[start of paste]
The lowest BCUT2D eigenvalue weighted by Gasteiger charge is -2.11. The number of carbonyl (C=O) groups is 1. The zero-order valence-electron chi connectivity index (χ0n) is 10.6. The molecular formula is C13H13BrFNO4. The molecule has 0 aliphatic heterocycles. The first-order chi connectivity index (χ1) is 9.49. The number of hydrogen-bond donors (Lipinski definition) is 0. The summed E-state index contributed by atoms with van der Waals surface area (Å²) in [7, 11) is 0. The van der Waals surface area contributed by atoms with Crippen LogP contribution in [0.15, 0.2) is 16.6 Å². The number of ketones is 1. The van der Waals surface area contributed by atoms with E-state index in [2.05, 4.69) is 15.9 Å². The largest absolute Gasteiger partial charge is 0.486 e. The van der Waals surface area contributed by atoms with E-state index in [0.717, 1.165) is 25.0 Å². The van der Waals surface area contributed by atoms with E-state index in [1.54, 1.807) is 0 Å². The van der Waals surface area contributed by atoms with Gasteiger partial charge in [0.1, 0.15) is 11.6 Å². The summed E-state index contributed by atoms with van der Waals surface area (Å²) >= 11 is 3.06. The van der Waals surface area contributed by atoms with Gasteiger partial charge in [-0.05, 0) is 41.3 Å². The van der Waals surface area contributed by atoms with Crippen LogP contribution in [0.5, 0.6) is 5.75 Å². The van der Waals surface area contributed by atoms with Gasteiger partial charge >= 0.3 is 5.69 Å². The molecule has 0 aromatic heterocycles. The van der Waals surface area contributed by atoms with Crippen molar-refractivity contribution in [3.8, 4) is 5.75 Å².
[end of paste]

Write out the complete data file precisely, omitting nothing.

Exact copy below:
The lowest BCUT2D eigenvalue weighted by Gasteiger charge is -2.11. The number of carbonyl (C=O) groups is 1. The zero-order valence-electron chi connectivity index (χ0n) is 10.6. The molecular formula is C13H13BrFNO4. The molecule has 0 aliphatic heterocycles. The first-order chi connectivity index (χ1) is 9.49. The number of hydrogen-bond donors (Lipinski definition) is 0. The summed E-state index contributed by atoms with van der Waals surface area (Å²) in [7, 11) is 0. The van der Waals surface area contributed by atoms with Crippen LogP contribution in [0.15, 0.2) is 16.6 Å². The number of ketones is 1. The van der Waals surface area contributed by atoms with E-state index in [2.05, 4.69) is 15.9 Å². The largest absolute Gasteiger partial charge is 0.486 e. The van der Waals surface area contributed by atoms with E-state index in [0.717, 1.165) is 25.0 Å². The van der Waals surface area contributed by atoms with E-state index in [1.54, 1.807) is 0 Å². The van der Waals surface area contributed by atoms with Gasteiger partial charge in [0.1, 0.15) is 11.6 Å². The summed E-state index contributed by atoms with van der Waals surface area (Å²) >= 11 is 3.06. The van der Waals surface area contributed by atoms with Gasteiger partial charge in [-0.05, 0) is 41.3 Å². The van der Waals surface area contributed by atoms with Crippen LogP contribution in [0.5, 0.6) is 5.75 Å². The van der Waals surface area contributed by atoms with Gasteiger partial charge >= 0.3 is 5.69 Å². The molecule has 0 aromatic heterocycles. The van der Waals surface area contributed by atoms with Crippen molar-refractivity contribution in [3.8, 4) is 5.75 Å².